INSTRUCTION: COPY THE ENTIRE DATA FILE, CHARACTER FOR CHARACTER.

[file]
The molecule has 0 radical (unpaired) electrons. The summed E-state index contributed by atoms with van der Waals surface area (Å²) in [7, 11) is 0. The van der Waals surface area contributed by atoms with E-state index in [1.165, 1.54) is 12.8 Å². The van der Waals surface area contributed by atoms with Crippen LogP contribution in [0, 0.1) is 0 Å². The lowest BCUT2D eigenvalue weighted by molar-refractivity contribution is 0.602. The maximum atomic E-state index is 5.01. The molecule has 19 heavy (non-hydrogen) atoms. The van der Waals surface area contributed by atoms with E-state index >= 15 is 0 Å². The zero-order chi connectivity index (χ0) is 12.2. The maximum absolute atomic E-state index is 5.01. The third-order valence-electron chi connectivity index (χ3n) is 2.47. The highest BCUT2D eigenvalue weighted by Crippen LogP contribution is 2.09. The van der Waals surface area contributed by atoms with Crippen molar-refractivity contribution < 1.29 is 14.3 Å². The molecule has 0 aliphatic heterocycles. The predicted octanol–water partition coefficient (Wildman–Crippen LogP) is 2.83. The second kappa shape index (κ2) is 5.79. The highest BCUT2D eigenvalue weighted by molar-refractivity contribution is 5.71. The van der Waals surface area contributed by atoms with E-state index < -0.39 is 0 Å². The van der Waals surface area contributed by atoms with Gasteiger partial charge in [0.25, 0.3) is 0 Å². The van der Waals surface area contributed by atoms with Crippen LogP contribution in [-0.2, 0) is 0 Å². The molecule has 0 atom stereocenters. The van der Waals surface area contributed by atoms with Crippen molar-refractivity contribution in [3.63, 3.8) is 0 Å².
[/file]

The molecule has 0 radical (unpaired) electrons. The summed E-state index contributed by atoms with van der Waals surface area (Å²) in [7, 11) is 0. The van der Waals surface area contributed by atoms with E-state index in [1.165, 1.54) is 12.8 Å². The van der Waals surface area contributed by atoms with Crippen LogP contribution in [0, 0.1) is 0 Å². The lowest BCUT2D eigenvalue weighted by molar-refractivity contribution is 0.602. The maximum atomic E-state index is 5.01. The molecule has 19 heavy (non-hydrogen) atoms. The van der Waals surface area contributed by atoms with E-state index >= 15 is 0 Å². The zero-order chi connectivity index (χ0) is 12.2. The maximum absolute atomic E-state index is 5.01. The third-order valence-electron chi connectivity index (χ3n) is 2.47. The highest BCUT2D eigenvalue weighted by Crippen LogP contribution is 2.09. The van der Waals surface area contributed by atoms with Crippen molar-refractivity contribution < 1.29 is 14.3 Å². The molecule has 0 aliphatic heterocycles. The predicted octanol–water partition coefficient (Wildman–Crippen LogP) is 2.83. The second kappa shape index (κ2) is 5.79. The highest BCUT2D eigenvalue weighted by molar-refractivity contribution is 5.71. The van der Waals surface area contributed by atoms with E-state index < -0.39 is 0 Å². The van der Waals surface area contributed by atoms with Gasteiger partial charge in [0.25, 0.3) is 0 Å². The van der Waals surface area contributed by atoms with Crippen LogP contribution in [-0.2, 0) is 0 Å². The molecule has 0 atom stereocenters. The van der Waals surface area contributed by atoms with Crippen molar-refractivity contribution in [3.63, 3.8) is 0 Å².